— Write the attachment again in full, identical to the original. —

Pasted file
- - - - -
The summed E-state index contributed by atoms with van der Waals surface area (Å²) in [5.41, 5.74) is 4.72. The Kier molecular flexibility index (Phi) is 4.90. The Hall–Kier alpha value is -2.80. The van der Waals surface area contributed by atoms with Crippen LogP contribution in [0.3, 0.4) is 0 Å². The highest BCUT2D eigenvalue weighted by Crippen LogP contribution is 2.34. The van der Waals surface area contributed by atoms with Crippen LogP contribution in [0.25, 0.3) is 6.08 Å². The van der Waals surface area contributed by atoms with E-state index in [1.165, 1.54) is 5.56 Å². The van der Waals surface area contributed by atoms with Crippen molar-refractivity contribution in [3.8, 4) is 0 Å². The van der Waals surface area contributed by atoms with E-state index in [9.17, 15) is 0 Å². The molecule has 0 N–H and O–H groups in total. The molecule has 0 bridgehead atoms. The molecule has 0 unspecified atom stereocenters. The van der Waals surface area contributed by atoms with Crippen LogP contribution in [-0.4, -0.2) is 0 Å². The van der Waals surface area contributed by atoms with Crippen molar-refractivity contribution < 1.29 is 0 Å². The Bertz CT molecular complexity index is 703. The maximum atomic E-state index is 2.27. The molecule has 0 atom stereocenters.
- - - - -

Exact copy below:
The summed E-state index contributed by atoms with van der Waals surface area (Å²) in [5.41, 5.74) is 4.72. The Kier molecular flexibility index (Phi) is 4.90. The Hall–Kier alpha value is -2.80. The van der Waals surface area contributed by atoms with Crippen LogP contribution in [0.3, 0.4) is 0 Å². The highest BCUT2D eigenvalue weighted by Crippen LogP contribution is 2.34. The van der Waals surface area contributed by atoms with Crippen LogP contribution in [0.25, 0.3) is 6.08 Å². The van der Waals surface area contributed by atoms with E-state index in [1.165, 1.54) is 5.56 Å². The van der Waals surface area contributed by atoms with Crippen molar-refractivity contribution in [3.8, 4) is 0 Å². The van der Waals surface area contributed by atoms with E-state index in [9.17, 15) is 0 Å². The molecule has 0 N–H and O–H groups in total. The molecule has 0 bridgehead atoms. The molecule has 0 unspecified atom stereocenters. The van der Waals surface area contributed by atoms with Crippen LogP contribution in [-0.4, -0.2) is 0 Å². The van der Waals surface area contributed by atoms with Crippen molar-refractivity contribution < 1.29 is 0 Å². The Bertz CT molecular complexity index is 703. The maximum atomic E-state index is 2.27. The molecule has 0 atom stereocenters.